Reclaiming the river
Project: Riverbank restoration
Vendor: Johnson and Lee Architects
Date Completed: June 2013
Cost: $2.5 million
It was a top priority for Chicago Mayor Rahm Emanuel’s administration to restore parts of the downtown Chicago Riverbank to change the area’s image, boost the economy and provide more opportunities for recreational activity in the city. As a part of this effort, Emanuel announced the construction of four new boathouses along the Chicago River.
In 2011, the Environmental Protection Agency (EPA) ordered Illinois officials to adopt more stringent water-quality standards to make stretches of the Chicago River safer for recreation. Officials noted the channels increasingly are drawing kayakers, paddlers and boaters who can ingest significant amounts of water while plying the waterways. That same year, Emanuel and representatives from the EPA announced plans to make the Chicago River the city’s next recreational frontier.
As Chicago worked to transform the long-polluted and neglected Chicago River into something more attractive to its citizens, two boathouses on its north and south sides helped catalyze the movement — creating key public access points along the river’s edge and providing facilities where the city’s rowing teams could develop their skills. "Much like Lake Michigan is Chicago's front yard, the Chicago River is our backyard and should be an asset that people across the city enjoy, not avoid," Emanuel said at a news conference in Ping Tom Park.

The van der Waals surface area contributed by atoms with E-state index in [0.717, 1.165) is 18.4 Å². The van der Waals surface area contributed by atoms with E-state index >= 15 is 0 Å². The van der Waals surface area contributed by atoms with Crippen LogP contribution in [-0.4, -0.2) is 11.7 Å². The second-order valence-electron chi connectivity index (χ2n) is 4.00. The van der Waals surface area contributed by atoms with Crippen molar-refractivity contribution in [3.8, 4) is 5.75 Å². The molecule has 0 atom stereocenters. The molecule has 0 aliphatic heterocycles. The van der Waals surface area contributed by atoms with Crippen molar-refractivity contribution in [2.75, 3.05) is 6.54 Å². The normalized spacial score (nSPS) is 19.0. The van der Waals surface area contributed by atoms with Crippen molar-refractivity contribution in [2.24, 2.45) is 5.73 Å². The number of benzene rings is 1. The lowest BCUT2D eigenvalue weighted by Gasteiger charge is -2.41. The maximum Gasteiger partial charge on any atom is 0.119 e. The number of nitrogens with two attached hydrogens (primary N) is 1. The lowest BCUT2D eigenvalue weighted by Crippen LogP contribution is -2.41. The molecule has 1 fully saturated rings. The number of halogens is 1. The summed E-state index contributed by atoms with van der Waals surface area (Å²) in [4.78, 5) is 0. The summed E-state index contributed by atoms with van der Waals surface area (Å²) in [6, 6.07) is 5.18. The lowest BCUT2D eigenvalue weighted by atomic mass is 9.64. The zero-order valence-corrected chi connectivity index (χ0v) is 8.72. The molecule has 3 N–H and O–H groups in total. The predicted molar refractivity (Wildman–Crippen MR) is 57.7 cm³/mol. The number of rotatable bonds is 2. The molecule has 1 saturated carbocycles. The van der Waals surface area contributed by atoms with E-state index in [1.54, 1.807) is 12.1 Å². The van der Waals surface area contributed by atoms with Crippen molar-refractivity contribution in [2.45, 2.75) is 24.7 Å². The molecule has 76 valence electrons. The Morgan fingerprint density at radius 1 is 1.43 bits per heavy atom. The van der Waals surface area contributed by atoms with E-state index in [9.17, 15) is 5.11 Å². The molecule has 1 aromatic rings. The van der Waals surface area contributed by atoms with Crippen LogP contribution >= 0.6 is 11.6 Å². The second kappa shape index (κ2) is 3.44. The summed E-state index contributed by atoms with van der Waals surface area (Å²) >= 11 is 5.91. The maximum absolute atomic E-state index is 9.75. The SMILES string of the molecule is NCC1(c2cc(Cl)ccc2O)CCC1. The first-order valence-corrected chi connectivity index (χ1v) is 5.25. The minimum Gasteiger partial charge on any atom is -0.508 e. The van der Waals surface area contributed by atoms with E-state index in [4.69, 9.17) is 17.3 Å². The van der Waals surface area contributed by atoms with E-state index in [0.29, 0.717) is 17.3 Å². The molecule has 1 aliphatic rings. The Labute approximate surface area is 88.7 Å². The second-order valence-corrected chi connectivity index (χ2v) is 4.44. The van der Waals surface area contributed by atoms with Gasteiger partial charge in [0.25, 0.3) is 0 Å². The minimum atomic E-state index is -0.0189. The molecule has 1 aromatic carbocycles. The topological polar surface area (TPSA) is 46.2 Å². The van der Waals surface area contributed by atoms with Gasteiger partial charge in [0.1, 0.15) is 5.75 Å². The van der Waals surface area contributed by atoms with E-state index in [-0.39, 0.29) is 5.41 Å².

The boathouses were designed by Chicago architect Chris Lee, of the Johnson and Lee architecture firm, as a departure from Chicago’s “cookie-cutter” public buildings. Tax Increment Financing (TIF) funds were used to build a wall and natural features around the Chicago riverbank in 2011. By the time the new boathouse was approved by the Park District, $2 million in funds was gathered from Western Avenue South TIF, along with a share of $2 million in unused funds for the cancelled 2012 NATO Summit, and a $1 million contribution from Brian Gamache, CEO of WMS Industries, whose headquarters overlooks the site from across the river.
The Ping Tom boathouse is the first of four boathouses to be constructed. The facility is a one-story, three-season building with approximately 2,400 square feet of kayak and canoe storage, restrooms, an office and janitor’s room. The exterior plaza space consists of a metal canopy and a walkway to a floating dock. The boathouse offers kayak rentals during the summer season and a public dock that is available for use by non-motorized boats during park hours.
It is hoped the project will continue to increase accessibility to the river as it continues to progress broader river restoration efforts.